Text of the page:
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Filling with Words – Dorothea Brande’s Becoming a Writer

Do you have enough silence in your life? This was something that came…

Do you have enough silence in your life?

This was something that came up for me while reading Dorothea Brande’s lovely book, Becoming a Writer, which I rambled a bit about in last week’s August reading round-up. I don’t tend to do written reviews of individual books (I leave my incoherence for the videos), but a couple of her concepts stuck with me, particularly the idea that we need periods of stillness in order to fill ourselves with words.

I picked up Becoming a Writer because Ray Bradbury mentions it as being an inspiration in Zen and the Art of Writing (and in case you’ve missed it, I really, really love that book). Becoming a Writer was first published in 1934, so it’s full of wonderful advice such as investing in a portable typewriter as well as your home one, and the physical demands of sitting to type for long periods of time (which, fair enough. My back gets tired, too). There’s also a beautiful passage about retiring to a comfortable chair and sitting in stillness while preparing to write, which is probably very good advice, but all I could picture were slightly dusty boarding house sitting rooms, and our heroic writer reclining in state while waiting for the muse to make her appearance.

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So, yes. It’s dated. But it is a very lovely book. It doesn’t rank up there with Anne Lamott’s Bird by Bird for sheer relatability and reassurance, or Bradbury’s Zen for passion and enthusiasm, but it’s encouraging and practical. She believes very firmly that writing is a skill that can be learned, and that anyone with the willingness to put the work in can become a decent writer (I applaud this very much. Bum in seat, in modern terms). Her advice on cultivating a writing practise is timeless, in my mind (make a time to write every day, and when that time comes, go write. Even if it’s just for ten minutes), and her thoughts on the dual aspects of the writer’s personality are wonderfully put (artistic soul who does the magic, and the practical one who shapes it and takes criticism).

There’s plenty to like about both the book and her approach, but the bit that stuck with me the most, the one that made me stop and really think about things, is her idea of filling the well of our words. It’s beautiful. And it’s relevant.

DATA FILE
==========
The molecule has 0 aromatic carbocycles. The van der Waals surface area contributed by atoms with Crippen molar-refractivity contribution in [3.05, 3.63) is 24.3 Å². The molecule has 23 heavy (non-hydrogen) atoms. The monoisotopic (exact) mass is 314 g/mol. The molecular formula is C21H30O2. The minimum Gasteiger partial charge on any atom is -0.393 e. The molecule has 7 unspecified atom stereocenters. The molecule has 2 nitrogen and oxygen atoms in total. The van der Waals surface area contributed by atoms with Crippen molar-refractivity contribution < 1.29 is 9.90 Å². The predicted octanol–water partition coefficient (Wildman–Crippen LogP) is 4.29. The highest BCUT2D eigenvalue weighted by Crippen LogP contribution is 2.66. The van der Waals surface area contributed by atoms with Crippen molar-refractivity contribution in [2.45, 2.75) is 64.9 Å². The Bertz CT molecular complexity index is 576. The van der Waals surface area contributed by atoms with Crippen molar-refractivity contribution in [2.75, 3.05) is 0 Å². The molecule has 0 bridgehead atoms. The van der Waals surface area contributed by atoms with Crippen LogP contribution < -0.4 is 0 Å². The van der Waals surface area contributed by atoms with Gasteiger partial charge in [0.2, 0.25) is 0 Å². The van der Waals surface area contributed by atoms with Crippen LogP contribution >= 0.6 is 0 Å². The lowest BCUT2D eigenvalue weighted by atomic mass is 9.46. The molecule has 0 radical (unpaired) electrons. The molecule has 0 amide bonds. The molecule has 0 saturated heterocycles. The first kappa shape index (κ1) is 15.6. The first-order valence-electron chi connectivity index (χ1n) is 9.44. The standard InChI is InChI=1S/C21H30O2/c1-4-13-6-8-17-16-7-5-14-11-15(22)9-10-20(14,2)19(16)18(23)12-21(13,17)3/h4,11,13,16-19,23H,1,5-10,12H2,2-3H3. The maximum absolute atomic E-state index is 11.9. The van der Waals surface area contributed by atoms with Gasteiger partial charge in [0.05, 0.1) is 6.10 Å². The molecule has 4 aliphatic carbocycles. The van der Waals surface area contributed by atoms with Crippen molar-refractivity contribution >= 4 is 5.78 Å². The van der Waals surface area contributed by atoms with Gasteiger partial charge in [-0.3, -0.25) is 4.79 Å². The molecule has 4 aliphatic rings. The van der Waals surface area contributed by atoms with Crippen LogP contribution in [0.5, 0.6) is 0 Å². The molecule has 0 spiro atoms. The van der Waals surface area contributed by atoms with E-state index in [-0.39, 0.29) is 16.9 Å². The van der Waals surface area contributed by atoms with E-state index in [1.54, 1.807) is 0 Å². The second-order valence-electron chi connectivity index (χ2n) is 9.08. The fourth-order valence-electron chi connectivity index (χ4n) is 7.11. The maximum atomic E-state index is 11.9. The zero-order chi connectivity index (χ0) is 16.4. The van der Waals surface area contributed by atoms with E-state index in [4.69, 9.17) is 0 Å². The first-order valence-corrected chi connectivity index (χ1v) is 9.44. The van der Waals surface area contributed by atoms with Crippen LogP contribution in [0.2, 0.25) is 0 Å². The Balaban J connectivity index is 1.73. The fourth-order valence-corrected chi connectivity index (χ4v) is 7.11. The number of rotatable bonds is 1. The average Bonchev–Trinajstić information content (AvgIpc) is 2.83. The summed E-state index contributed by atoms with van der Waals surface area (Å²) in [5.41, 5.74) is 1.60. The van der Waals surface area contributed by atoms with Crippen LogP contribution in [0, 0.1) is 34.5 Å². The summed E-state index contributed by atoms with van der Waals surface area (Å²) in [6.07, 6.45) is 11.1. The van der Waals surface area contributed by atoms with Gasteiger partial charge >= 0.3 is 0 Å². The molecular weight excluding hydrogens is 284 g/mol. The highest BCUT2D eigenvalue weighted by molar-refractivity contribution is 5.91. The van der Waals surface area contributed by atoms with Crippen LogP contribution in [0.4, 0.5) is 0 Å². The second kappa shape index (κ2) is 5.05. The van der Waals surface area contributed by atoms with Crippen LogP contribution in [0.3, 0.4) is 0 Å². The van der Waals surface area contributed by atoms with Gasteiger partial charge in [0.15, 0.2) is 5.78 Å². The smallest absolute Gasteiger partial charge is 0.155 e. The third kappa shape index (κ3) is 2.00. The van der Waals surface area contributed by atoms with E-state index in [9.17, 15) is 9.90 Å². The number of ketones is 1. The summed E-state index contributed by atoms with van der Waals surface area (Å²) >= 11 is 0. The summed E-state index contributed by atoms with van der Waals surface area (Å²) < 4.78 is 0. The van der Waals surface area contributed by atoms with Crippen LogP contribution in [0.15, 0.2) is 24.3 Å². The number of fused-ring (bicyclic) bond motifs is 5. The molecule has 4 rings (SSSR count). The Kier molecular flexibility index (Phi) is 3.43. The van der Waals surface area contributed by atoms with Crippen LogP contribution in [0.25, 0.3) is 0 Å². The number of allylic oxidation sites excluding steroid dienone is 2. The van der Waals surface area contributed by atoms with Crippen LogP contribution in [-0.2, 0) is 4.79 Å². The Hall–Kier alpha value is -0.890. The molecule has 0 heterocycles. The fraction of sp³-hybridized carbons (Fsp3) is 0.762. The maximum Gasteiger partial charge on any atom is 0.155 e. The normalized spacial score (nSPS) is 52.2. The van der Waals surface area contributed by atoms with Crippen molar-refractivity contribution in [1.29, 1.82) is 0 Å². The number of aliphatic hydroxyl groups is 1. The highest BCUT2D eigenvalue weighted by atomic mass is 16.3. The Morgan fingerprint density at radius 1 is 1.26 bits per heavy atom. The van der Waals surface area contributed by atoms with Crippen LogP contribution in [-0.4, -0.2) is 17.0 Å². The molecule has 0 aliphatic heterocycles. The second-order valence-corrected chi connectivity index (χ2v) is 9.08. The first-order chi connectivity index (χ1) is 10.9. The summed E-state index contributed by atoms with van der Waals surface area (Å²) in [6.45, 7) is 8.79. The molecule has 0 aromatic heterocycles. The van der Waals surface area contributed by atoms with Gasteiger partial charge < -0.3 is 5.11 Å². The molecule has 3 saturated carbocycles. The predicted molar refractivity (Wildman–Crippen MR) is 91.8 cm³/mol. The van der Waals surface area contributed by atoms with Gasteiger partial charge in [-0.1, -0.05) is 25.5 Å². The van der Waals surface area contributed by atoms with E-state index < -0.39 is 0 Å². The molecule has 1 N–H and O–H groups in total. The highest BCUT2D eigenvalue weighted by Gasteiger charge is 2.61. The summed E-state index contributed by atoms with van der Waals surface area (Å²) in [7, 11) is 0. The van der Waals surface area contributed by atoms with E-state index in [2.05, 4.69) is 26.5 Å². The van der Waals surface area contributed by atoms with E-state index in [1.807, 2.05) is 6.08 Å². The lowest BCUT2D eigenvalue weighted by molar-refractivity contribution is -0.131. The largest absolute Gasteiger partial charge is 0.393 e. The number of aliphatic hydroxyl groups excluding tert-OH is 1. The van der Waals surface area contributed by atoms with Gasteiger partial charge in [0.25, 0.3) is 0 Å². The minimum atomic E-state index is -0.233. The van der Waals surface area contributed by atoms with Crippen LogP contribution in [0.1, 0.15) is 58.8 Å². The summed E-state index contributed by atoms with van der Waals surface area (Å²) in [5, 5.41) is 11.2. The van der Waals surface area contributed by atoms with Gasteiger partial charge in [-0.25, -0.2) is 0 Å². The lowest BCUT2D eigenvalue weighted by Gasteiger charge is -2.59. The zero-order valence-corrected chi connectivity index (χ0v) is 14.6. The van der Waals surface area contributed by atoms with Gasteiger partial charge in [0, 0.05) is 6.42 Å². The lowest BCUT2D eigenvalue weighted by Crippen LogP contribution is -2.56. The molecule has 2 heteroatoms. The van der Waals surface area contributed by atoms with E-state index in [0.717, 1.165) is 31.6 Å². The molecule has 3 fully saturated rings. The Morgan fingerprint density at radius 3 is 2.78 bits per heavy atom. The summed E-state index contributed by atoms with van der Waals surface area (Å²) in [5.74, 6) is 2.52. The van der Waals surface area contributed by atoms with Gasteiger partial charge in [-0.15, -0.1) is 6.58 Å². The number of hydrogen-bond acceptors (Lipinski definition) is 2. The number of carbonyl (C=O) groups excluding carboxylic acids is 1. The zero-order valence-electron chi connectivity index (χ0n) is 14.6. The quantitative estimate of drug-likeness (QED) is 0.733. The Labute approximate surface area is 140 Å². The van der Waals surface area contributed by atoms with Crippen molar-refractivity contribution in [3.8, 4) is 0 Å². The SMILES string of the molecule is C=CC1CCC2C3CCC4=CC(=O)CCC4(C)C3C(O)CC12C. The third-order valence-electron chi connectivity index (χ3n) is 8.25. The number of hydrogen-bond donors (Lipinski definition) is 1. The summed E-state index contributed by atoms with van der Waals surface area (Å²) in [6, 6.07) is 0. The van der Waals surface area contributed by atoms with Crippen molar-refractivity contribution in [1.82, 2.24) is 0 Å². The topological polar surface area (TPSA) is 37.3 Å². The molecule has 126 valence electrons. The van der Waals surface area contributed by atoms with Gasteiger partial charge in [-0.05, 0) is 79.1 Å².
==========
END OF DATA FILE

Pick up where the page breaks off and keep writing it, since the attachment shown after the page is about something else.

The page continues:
We’re constantly surrounded by distractions. This isn’t a new concept – we’re continually reminded of this by social media posts and articles that tell us to stop reading social media posts and articles and go switch off for a bit. And I’m as guilty of it as anyone, especially since discovering podcasts. It turns out doing the dishes or making dinner is much more interesting when listening to things like why chickens are better lifeguards than humans and why going clubbing with millipedes is actually quite cool.

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The only time I am truly silent is when I’m running or walking, and I think that may be why I connected so much to Ms Brande’s concept here – because that’s also when I always find plots untangle and scenes reveal themselves. And I’m not even working on them, necessarily. They just float to the surface, because there’s nothing distracting me from seeing them.

Her idea is that we continually fill ourselves with words. From books and conversations and newspapers, and now from social media, our phones, TV, radio, podcasts, everything. And while we’re pouring words in from outside – words we need to survive, as she puts it – our own words are stilled, lost beneath the influx. And while we need those external words, to learn and to live, we also need to take time to shut them out.

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If we want our own words to overflow, we need to give them the opportunity to do just that. Because, confronted by silence, with no words coming from outside, ours will fill the gap. They’re just waiting to be given the chance.

Which I find quite beautiful.

Of course, one of her examples was a woman who could only come up with stories when she scrubbed the floors, and I’m not recommending that to anyone. But maybe a little silence could help us all, however you find it. In an art gallery or museum, maybe, where you can look without reading. Walking. Even cleaning, just without the music or podcasts or audiobooks.

It’s certainly worth trying.

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What do you think, lovely people? Can you see where you might be able to fit some silence into your life? Do you do it already? Let me know below!

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  1. Lynda Dietz says:

    I have silence, but I don’t have quiet very often. The silence comes when I’m sitting at my desk, working, but it’s not the same as the kind of quiet that happens when I’m walking in the woods or looking at stars.

    And I may need to listen to some of those podcasts you’ve found . . . clubbing with millipedes sounds intriguing.

    1. kimwatt says:

      I love that distinction. Yes, an absence of sound is definitely not the same as the quietness to just be – and now I need to go look at some stars. I haven’t done that for far too long.

      No Such Thing As A Fish is an excellent podcast – do you now the UK panel show QI? The podcast’s done by the researchers who come up with all the weird and wonderful facts for QI, and they’re brilliantly funny.

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